First, you have Aaron’s other two sons removing the bodies of Nadav and Avihu. This reminds me of when, in Parashat Noach of Genesis, Noah is drunk, and two of his sons go into his tent and cover him up with a blanket. Noah should not be drunk and naked in his tent. Similarly, there should not be two dead bodies in the Tabernacle. In both instances, brothers step in to help out. In the situation in Noach, the father figure in the family is incapacitated as a result of his drunkenness. His sons have to act like a father to him. When people are drunk, they typically do not fulfill their responsibilities, are unreliable, and must be taken care of. A father has a responsibility to be a constant in the lives of his children. The priesthood is all about responsibilities. Priests have to be reliable, somebody the people can count on to perform their services rightly, a constant. It’s their souls that are in question, after all! Aaron’s other sons are like the sons of Noah who covered him up: responsible.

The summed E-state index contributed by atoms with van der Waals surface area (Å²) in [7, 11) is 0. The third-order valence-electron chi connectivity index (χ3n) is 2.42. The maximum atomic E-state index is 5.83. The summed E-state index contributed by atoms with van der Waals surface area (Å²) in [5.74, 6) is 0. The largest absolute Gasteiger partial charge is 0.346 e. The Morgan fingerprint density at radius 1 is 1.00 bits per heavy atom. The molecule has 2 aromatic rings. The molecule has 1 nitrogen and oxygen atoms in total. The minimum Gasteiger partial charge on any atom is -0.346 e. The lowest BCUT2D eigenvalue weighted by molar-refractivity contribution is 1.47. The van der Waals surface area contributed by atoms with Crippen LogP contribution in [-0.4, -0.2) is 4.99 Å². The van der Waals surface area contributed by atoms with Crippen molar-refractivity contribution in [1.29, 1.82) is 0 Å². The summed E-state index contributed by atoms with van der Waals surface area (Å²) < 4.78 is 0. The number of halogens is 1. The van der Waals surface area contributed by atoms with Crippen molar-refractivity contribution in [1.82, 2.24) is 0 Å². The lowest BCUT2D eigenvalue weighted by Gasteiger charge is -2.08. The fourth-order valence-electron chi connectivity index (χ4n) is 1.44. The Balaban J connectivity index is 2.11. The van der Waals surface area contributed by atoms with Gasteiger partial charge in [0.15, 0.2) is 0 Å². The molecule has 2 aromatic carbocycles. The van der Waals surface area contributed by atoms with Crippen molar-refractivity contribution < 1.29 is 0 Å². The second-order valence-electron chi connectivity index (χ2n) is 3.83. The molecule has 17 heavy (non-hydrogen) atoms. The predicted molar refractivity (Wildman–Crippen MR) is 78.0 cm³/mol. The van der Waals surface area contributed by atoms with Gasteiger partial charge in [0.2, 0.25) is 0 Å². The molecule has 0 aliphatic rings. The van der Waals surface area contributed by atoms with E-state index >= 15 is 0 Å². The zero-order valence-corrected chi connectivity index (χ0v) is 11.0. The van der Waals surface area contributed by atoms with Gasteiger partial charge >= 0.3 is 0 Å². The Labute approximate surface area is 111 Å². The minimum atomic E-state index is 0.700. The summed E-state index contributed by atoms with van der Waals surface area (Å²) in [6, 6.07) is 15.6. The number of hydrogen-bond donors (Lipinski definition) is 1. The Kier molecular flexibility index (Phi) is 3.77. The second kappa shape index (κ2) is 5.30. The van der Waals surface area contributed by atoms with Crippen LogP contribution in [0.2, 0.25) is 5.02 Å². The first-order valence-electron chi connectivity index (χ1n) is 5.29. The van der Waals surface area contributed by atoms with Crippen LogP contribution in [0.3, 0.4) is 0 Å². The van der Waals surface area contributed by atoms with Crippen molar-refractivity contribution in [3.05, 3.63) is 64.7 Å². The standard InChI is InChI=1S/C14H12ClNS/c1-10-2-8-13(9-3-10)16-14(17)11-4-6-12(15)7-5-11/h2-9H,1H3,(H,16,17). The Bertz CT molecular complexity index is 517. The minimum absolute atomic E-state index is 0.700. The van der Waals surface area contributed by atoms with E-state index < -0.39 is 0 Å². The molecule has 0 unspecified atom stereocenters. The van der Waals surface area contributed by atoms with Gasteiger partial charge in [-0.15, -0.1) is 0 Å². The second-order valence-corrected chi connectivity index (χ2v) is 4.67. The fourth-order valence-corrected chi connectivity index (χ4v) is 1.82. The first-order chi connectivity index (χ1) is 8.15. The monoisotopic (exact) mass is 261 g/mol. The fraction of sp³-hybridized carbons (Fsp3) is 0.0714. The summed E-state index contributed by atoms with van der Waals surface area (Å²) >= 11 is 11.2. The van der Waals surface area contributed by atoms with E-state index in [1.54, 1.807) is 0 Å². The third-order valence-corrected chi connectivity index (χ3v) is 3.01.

After that there comes the commandment to Aaron and his sons not to engage in mourning practices. Why might this be? They just lost a son and a brother? I think it is because the priests need to be a constant in the lives of the Israelites, unfailing in the performance of the Tabernacle’s service in strict accordance with God’s commands. If the people see the priests in mourning, displaying signs of sadness and emotional lows, the priests lose some of this sense of constancy in the eyes of the Israelites. They are prone to emotional swings, including grief over death, the Israelites conclude. When somebody dies, you typically expect that their loved ones might be out of commission for a while. You would not ask them for any favors for a while, and if they were an employee, you would cut them some slack on their work while they grieved. You feel it is not right to burden them in their time of mourning, and they are not in a stable enough mindset to complete their work. The same is true for the Israelites and priests. The Israelites would be hesitant to come to the priests with their sacrifices and other ritual matters if they saw the priests engaging in such a human behavior as mourning. In a way, the priests must be robots.